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The case for a home-grown coach in a global sports market

The man touted as the next Socceroos coach, Angle Postecoglou, meets Australian soccer’s greatest export Craig Johnston. Should we have local coaches for our national teams? AAP/Hamish Blair

Another foreign coach of an Australian national sports team has been ushered to the overseas departure terminal. Having overseen the team’s qualification for the 2014 World Cup in Brazil, the Socceroos’ German coach Holger Osieck has been sacked only eight months out from the event.

Still, Osieck’s successor will have more time to get organised than Darren Lehmann. The former Australian player replaced South African Mickey Arthur as coach of Australia’s cricket team only two weeks before commencement of the last Ashes series in England.

Wallabies coach Ewen McKenzie, who also once played for the team that he now coaches, took over from New Zealander Robbie Deans in July this year. Deans’ failures included his countrymen winning the 2011 Rugby World Cup and an unbroken series of Bledisloe Cups.

Is there a pattern emerging here? Could it be that foreign-born coaches, so often the epitome of cosmopolitan sporting sophistication, are now being supplanted by home grown talent?

Debates about nationality in sport are perennial, and extend far beyond the passports of coaches. Sport’s most prestigious national and international competitions are awash with capital from the media, sponsors, spectators and governments. This creates a ruthless, restless search for the best athletes, supported by the most able coaches.

For this reason, a global sport labour market has developed that I and colleagues describe as sport’s contribution to the New International Division of Cultural Labour. This is the apparatus through which athletes and coaches flow around the world, free of the confines of the individual nations that spawned them.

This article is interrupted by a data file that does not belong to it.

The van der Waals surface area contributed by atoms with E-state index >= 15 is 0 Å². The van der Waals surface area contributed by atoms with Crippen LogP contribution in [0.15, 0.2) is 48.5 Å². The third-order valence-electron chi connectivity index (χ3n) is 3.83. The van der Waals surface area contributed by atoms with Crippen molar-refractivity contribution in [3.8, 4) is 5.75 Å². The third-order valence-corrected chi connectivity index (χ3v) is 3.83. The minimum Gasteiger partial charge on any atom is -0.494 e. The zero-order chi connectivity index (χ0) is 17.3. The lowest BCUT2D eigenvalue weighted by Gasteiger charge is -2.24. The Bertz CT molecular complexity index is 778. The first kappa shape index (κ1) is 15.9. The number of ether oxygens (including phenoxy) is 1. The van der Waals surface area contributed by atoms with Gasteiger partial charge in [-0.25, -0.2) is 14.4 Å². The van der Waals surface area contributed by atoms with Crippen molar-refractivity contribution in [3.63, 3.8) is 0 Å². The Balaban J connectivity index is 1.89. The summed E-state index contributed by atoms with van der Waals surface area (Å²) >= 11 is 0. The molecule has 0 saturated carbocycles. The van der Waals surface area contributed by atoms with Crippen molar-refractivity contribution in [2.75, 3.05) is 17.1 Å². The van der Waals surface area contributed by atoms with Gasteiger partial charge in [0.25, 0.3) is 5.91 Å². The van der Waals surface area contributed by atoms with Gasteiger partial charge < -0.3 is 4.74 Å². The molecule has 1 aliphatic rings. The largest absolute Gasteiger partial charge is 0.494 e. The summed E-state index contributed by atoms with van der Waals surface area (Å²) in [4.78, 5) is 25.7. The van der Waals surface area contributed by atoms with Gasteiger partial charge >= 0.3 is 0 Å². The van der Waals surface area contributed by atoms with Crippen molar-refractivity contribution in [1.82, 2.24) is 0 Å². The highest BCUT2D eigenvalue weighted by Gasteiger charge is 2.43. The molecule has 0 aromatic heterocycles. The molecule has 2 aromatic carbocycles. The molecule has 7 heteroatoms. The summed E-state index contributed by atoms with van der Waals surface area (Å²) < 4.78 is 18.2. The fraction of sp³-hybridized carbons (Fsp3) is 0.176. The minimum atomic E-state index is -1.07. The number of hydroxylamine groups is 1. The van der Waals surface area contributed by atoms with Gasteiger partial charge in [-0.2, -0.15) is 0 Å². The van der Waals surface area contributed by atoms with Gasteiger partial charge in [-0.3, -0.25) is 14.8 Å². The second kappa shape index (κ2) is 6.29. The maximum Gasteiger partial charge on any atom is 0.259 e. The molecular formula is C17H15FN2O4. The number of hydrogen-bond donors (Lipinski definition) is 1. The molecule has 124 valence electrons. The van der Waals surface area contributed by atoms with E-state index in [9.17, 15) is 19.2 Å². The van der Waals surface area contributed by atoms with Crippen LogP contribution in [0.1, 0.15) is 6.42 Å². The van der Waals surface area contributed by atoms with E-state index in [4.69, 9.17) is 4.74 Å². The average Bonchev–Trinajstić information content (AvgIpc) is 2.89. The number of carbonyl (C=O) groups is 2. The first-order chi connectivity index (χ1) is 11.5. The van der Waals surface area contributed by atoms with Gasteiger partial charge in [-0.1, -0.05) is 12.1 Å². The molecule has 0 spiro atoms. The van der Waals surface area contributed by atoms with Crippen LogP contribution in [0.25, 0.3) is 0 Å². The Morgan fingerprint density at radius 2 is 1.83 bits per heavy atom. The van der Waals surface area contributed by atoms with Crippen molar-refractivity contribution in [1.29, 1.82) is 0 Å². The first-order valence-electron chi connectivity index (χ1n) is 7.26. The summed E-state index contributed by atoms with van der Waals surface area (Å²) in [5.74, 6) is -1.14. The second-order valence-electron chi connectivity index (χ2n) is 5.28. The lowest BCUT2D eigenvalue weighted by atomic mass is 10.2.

Sporting mobility has many dimensions. It involves young footballers from Africa and Australasia - and baseballers from Central America - supplying inexpensive and often-exploited athletic labour to cost-inflated sport markets in North America, Europe and East Asia. Or, as has recently been alleged in Australia, it may entail “journeyman” footballers and coaches moving into low-profile leagues around the world in order to fix matches at the behest of illegal gambling organisations in third-party countries.

At the top end of the global sport labour market there are elite players and coaches plying their trade in countries that pay handsomely to retain them. Their employers are haunted by the fear that they will be lured across borders by ever more extravagant rewards.

This geographical fluidity of personnel varies across sports and competitions. For example, there is negligible movement of Australian rules footballers between countries and there are few foreign players in Sheffield Shield cricket. The reasons are fairly obvious – the former lacks an international professional presence and the latter is a low-profile, poorly remunerated domestic competition.

By contrast, Australian players and coaches in rugby league and cricket substantially populate, respectively, the UK Super League and the Indian Premier League. In Olympic sports such as athletics, swimming, and cycling, there has also long been a vigorous trade in coaches in both directions.